A first for Tibetans: Overseas Citizen of India certificate

Namgyal Samdup with his Overseas Citizenship of India (OCI) certificate that he received on 12 July 2017, in Calgary, Canada, on 16 July 2017.

Namgyal Samdup with his Overseas Citizenship of India (OCI) certificate that he received on 12 July 2017, in Calgary, Canada, on 16 July 2017. Courtesy of Namgyal Samdup

Tibet Sun Online News

ON THE WEB, 17 July 2017

A Tibetan-Canadian who was born in India and moved to Canada has obtained the Overseas Citizenship of India (OCI) certificate, making him the first Tibetan to get this document.

Namgyal Samdup from Calgary was born in Bylakuppe, India, in 1978, and moved to Canada in 1999. He got Canadian citizenship in November 2007.

The OCI certificate became possible for Tibetans last year after the Delhi High Court passed an order in September 2016 that Tibetans born in India between 26 January 1950 and 1 July 1987 are citizens of India by birth according to the Citizenship Act of India 1955.

Any person who has been an Indian citizen and has adopted and holds a passport of another country, except that of Pakistan and Bangladesh, is eligible for an Overseas Citizenship of India certificate as long as their home countries allow dual citizenship under their law.

Samdup received his OCI certificate on 12 July after some holdups taking four months. His is the first OCI for a Tibetan after the Delhi High Court ruling.

Speaking to Tibet Sun, Samdup said that he first sent the application on 6 March. Because the case of a Tibetan seeking OCI was unprecedented, his application was held back by BLS International Services, the company that handles the paperwork for the Consulate, and was not sent to the Consulate in Vancouver for approval.

“After a month and half the BLS returned my application along with the fee,” Samdup says. No reason was given for returning the application.

After several attempts through phone calls and email to discover the reason for not processing his application, Samdup went in person to the India Consulate in Vancouver.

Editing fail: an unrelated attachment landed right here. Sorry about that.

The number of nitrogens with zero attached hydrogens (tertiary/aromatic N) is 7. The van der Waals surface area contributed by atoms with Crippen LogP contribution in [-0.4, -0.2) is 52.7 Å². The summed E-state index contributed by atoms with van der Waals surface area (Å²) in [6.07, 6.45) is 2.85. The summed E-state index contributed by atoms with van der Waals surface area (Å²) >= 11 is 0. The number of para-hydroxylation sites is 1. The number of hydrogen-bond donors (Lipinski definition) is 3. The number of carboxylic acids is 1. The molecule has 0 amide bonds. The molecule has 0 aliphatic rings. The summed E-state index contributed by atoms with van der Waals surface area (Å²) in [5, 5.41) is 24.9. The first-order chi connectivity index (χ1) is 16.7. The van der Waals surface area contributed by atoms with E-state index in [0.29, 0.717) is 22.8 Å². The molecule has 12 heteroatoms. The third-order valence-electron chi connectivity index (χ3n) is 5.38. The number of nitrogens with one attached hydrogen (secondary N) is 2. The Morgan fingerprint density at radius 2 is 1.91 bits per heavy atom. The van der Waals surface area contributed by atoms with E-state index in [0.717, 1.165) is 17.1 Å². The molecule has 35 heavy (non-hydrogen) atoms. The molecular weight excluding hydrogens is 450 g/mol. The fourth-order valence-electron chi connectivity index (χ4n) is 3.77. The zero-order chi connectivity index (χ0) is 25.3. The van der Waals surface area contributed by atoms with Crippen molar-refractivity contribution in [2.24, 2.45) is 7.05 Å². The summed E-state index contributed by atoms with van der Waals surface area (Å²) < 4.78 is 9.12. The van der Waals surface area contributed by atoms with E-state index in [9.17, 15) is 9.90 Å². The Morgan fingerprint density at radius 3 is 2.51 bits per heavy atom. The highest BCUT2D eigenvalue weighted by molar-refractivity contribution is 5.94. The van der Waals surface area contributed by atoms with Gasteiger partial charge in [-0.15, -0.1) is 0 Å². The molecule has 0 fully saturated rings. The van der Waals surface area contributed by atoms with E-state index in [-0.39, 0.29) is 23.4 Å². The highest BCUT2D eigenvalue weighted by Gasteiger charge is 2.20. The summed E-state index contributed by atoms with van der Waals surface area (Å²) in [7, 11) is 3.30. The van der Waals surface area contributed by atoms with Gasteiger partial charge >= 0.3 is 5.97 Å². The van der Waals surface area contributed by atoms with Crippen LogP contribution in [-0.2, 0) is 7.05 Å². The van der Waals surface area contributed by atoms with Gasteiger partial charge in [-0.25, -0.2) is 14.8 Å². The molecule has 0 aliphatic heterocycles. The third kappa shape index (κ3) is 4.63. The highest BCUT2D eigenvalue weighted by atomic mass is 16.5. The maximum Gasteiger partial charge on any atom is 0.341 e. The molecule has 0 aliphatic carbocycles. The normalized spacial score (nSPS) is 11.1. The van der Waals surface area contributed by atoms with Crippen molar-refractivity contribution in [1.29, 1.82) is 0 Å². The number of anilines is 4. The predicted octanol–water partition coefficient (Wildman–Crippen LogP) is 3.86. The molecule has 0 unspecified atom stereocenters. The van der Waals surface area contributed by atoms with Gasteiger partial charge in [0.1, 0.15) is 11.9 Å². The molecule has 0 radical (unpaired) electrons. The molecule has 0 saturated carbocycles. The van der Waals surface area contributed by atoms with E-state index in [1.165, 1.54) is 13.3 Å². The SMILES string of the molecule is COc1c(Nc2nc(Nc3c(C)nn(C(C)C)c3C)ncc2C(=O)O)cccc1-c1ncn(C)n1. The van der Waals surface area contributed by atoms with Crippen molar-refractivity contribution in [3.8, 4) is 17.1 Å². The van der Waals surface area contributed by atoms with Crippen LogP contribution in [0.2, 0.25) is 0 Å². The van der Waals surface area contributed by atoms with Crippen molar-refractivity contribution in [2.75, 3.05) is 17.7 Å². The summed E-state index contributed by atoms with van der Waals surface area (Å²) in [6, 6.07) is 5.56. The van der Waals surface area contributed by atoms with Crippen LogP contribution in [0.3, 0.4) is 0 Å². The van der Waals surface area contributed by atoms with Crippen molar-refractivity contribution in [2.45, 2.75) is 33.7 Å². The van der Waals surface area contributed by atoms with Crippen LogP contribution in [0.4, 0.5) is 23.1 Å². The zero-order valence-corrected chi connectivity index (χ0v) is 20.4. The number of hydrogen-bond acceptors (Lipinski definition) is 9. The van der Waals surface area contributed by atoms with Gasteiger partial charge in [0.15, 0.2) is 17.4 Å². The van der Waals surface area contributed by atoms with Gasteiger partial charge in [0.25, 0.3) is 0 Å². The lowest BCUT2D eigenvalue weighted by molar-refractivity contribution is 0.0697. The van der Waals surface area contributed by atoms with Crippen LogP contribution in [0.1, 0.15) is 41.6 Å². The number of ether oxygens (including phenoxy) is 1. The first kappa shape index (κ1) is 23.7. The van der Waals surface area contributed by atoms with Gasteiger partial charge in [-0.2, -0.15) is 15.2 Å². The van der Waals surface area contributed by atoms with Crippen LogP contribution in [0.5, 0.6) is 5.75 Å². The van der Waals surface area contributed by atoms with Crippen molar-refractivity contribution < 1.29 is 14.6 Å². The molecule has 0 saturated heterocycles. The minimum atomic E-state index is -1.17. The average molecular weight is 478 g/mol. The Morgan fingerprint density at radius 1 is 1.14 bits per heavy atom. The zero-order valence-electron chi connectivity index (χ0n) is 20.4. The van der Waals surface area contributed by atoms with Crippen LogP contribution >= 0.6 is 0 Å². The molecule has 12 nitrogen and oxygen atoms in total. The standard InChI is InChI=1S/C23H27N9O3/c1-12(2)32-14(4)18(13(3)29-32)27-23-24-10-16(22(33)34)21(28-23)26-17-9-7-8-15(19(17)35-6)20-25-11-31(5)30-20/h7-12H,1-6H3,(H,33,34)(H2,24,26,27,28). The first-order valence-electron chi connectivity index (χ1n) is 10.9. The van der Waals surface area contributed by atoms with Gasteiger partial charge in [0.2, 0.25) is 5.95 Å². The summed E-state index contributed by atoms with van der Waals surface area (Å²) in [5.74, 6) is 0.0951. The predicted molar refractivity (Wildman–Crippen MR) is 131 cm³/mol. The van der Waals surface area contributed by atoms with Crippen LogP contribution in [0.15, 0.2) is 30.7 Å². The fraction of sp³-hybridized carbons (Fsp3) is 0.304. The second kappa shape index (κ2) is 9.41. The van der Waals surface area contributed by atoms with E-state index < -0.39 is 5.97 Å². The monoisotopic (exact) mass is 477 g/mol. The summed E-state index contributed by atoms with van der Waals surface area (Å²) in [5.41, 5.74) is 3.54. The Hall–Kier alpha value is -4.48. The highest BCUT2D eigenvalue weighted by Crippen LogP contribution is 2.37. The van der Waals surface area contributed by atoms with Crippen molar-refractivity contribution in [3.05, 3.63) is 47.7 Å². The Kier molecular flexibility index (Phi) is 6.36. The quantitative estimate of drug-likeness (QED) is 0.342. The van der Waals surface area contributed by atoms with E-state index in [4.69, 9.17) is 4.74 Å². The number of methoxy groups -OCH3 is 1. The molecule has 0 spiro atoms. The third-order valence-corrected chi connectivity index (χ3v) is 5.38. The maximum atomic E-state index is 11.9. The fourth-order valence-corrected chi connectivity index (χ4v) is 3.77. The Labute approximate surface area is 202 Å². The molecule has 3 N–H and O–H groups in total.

“I was able to explain everything in detail. It was totally unusual and a new thing for them. At the end they said they are not able to make the decision, the best they can do is send it to Delhi and let the Ministry make the decision,” explained Samdup.

Since all the OCI applications are processed in Delhi, Samdup agreed to this, and the Consulate told BLS to accept his application.

He then sent the application again to BLS on 23 May, and it was acknowledged at the Consulate on 6 June, and Samdup finally received his OCI certificate over a month later.

India is one of a few countries that does not allow dual citizenship. In place of that, the Overseas Citizenship of India (OCI) certificate was launched in 2006.

The OCI provides a lifelong visa to India for any number of visits, and for any purpose; the same benefits as Non-Resident Indians (NRIs) in economic, financial and educational fields, except in purchase of agricultural property; and exclusion from registration with the FRRO for staying in the country, which a foreigner is required to undergo.

Since the OCI holders do not have full citizenship of India, they do not have the rights to vote, hold certain high government offices, or appointment to government service.

As of 2015, the OCI booklet together with a current valid foreign passport is sufficient to travel to and from India.


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